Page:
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Subject: Re: the real final night at the old Met 1966
From: donald kane <[log in to unmask]>
Reply-To:donald kane <[log in to unmask]>
Date:Mon, 11 Jun 2018 13:34:35 -0400

text/plain (72 lines)

I have never mentioned backstage facilities, but I will say that
whatever their shortcomings, they didn't interfere with more than
half a century's worth of magnificent performances.  Nor did
complaints begin to proliferate until it was decided that they
might be a good way to help in instigating a move.

No matter where I sat in the old place, I was never behind a post;
it just doesn't work that way, and I have numerous clear 8x10 photos
to prove it.  The trouble with seats on the side of any theater, new or
old, is that views of the stage are obstructed, partially or seriously,
depending on how high up you go.    That is why, after the remedy
Richard Wagner demonstrated at Bayreith, no horseshoe theater
should ever have been built again.


On Mon, Jun 11, 2018 at 12:56 PM, Max D. Winter <[log in to unmask]> wrote:

> Donald Kane wrote:
> "I defy you to produce a single photo showing "pillars" on every level. Do
> you even know
> what a pillar is?"
> Yes, in fact, I do, have for some time.  From one dictionary: "A tall
> vertical structure of
> stone, wood, or metal, used as a support for a building, or as an ornament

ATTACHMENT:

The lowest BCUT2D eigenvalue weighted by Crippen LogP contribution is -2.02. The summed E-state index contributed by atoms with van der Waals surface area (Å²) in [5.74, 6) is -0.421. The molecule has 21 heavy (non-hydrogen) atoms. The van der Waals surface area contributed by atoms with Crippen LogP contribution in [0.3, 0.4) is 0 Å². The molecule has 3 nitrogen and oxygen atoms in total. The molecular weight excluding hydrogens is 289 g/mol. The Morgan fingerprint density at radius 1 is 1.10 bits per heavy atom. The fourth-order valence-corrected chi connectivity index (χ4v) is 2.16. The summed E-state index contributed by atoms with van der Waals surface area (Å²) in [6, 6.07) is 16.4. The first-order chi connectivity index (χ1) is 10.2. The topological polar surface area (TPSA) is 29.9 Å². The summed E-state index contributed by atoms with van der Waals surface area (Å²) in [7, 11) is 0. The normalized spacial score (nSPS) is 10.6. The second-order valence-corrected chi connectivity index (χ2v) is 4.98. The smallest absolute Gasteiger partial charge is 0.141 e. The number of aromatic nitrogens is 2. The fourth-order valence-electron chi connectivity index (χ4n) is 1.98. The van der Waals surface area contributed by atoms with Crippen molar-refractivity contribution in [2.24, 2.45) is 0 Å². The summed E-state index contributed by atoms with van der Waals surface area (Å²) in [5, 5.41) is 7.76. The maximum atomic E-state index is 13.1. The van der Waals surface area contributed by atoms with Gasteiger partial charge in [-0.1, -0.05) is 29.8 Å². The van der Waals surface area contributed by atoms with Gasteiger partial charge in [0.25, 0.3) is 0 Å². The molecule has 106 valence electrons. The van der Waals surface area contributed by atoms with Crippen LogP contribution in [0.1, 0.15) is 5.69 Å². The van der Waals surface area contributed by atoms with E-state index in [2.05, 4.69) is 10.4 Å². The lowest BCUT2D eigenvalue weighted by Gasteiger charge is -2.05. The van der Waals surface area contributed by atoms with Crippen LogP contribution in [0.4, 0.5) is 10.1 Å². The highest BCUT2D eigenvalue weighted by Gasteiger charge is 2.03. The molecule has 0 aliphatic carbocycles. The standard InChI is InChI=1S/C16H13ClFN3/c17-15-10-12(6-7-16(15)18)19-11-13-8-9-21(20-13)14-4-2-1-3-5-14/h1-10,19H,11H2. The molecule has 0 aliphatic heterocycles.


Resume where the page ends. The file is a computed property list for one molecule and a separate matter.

> or monument.
> Synonyms: column, post, support, upright, baluster, pier, pile, pilaster,
> stanchion, prop,
> newel."  I presume you are quibbling about my calling them "pillars"
> rather than "posts" or
> "columns."  Now, if I had called them "caryatids," you might be able to
> object, as none of
> the supports had ladies draped in togas.  But "pillar" is a perfectly
> acceptable descriptive
> word for the uprights that supported the balconies of the Old Met.
> As to your first point: the pillars/columns/posts/caryatids - call them
> what you want, it's all
> the same thing (well, ok, not Caryatids, no women in togas) - can be seen
> in numerous
> photos of the Old Met on Google Images.  There is also a clear view of the
> house with the
> pillars on the Wikipedia page for "Old Met."  That they were there and
> partially obstructed
> the view from many seats was attested to in the recent documentary "The
> Opera House," by
> none other than former House Manager Alfred Hubay, who should know.
> I really don't know why are you are even quibbling about this.  Perhaps to
> avoid dealing
> with the physical impracticability, if not impossibility, of bringing the
> backstage facilities of
> the Old Met up to an acceptable modern standard.

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